Dental Cement Will Soon Become Obsolete
•As Self-repair Of Teeth Replaces Fillings – Scientists
By Chioma Umeha
Teeth can be encouraged to repair themselves in a way that could see an end to fillings, say scientists.
Scientific Reports, an online journal said: “The stem cells in our teeth can be energized to fill in chips, cracks, and cavities, researchers say, and the findings could one day possibly make dental cement obsolete.”
The work has been conducted just in mice so far, but the research, published Monday in the journal Scientific Reports, highlights a way to motivate stem cells to repair tooth defects at a scale they normally cannot, with a drug that already has some safety testing behind it.
The team at King’s College London showed that a chemical could encourage cells in the dental pulp to heal small holes in mice teeth.
A biodegradable sponge was soaked in the drug and then put inside the cavity.
The study, published in Science Reports, showed it led to “complete, effective natural repair”.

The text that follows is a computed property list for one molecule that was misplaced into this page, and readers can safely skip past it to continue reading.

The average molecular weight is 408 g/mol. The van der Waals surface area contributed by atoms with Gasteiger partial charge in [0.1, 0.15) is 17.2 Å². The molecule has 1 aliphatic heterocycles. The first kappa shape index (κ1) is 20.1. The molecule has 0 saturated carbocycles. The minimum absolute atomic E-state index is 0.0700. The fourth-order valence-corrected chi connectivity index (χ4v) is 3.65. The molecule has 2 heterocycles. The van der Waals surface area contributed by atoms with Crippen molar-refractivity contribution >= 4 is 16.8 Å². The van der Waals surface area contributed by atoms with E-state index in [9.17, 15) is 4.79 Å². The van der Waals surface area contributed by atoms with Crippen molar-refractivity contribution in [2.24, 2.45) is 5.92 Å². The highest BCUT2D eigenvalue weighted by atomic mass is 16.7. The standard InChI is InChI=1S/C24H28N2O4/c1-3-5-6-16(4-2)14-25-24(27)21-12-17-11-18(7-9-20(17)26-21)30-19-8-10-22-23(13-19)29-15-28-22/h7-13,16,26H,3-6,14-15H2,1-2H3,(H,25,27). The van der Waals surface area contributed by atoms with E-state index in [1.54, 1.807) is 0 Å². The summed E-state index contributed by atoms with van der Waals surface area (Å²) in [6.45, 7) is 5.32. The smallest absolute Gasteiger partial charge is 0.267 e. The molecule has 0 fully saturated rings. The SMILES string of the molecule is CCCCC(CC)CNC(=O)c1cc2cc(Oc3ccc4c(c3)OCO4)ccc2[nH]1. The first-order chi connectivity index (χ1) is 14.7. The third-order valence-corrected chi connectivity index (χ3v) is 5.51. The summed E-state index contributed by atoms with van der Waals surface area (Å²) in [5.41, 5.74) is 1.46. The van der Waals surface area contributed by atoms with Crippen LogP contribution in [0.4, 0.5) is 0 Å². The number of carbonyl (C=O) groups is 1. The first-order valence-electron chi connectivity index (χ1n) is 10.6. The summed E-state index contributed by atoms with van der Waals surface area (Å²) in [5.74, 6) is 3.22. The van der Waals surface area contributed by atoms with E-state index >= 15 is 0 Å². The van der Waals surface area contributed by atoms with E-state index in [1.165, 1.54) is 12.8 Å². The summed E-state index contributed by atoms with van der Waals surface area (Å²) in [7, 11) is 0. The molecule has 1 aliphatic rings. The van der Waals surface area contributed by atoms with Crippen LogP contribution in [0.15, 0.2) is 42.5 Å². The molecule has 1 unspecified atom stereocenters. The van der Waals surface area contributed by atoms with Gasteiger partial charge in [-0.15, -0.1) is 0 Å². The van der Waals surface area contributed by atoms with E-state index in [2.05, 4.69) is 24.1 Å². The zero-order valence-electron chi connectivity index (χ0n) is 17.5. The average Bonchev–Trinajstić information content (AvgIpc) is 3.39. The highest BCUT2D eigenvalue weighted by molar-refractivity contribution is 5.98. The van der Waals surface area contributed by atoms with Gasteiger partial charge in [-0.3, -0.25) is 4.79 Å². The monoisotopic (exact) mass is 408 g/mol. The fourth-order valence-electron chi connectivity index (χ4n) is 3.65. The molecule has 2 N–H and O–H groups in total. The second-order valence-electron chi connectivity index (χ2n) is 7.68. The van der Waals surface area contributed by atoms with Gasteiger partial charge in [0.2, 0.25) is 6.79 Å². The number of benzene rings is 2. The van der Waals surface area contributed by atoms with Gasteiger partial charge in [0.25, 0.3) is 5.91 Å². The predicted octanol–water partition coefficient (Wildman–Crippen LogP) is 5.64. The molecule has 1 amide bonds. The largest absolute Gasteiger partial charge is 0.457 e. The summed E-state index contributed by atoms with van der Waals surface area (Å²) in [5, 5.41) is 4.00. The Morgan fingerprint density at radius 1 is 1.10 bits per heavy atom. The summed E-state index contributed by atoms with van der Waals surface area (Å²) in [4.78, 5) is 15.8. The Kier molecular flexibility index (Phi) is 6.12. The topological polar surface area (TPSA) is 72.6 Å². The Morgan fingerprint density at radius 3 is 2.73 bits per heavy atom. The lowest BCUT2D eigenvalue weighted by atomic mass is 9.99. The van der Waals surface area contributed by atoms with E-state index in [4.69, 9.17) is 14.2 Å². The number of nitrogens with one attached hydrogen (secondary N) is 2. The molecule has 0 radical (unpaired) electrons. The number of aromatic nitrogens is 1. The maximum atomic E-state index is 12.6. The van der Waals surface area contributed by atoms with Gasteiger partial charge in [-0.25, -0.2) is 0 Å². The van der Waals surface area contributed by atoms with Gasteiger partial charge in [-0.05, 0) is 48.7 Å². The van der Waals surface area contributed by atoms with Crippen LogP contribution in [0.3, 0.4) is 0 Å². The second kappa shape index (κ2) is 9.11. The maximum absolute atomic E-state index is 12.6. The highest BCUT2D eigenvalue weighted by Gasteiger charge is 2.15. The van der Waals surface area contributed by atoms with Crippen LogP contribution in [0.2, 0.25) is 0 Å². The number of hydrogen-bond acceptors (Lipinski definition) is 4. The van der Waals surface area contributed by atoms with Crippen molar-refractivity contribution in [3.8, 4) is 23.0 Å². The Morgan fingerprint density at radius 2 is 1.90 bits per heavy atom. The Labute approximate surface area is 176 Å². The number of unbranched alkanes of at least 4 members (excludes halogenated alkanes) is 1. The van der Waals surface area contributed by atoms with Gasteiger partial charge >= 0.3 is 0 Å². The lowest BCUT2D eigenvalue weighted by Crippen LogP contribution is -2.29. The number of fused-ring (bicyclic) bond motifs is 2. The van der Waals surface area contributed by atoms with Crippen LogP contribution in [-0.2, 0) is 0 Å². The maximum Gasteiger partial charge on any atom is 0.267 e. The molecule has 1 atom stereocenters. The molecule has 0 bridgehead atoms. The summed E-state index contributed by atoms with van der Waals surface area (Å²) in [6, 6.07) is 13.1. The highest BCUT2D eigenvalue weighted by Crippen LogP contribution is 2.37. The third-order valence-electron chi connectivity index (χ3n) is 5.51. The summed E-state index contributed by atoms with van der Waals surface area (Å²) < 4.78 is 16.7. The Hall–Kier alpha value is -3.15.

Teeth have limited regenerative abilities. They can produce a thin band of dentine – the layer just below the enamel – if the inner dental pulp becomes exposed, but this cannot repair a large cavity.
Normally dentists have to repair tooth decay or caries with a filling made of a metal amalgam or a composite of powdered glass and ceramic.
These can often need replacing multiple times during someone’s lifetime, so the researchers tried to enhance the natural regenerative capacity of teeth to repair larger holes.
They discovered that a drug called Tideglusib heightened the activity of stem cells in the dental pulp so they could repair 0.13mm holes in the teeth of mice.
A drug-soaked sponge was placed in the hole and then a protective coating was applied over the top.
As the sponge broke down it was replaced by dentine, healing the tooth.
Prof Paul Sharpe, one of the researchers, said: “The sponge is biodegradable, that’s the key thing.
“The space occupied by the sponge becomes full of minerals as the dentine regenerates so you don’t have anything in there to fail in the future.”
The team at King’s is now investigating whether the approach can repair larger holes.
Prof Sharpe said a new treatment could be available soon: “I don’t think it’s massively long term, it’s quite low-hanging fruit in regenerative medicine and hopeful in a three-to-five year period this would be commercially available.”
The field of regenerative medicine – which encourages cells to rapidly divide to repair damage – often raises concerns about cancer.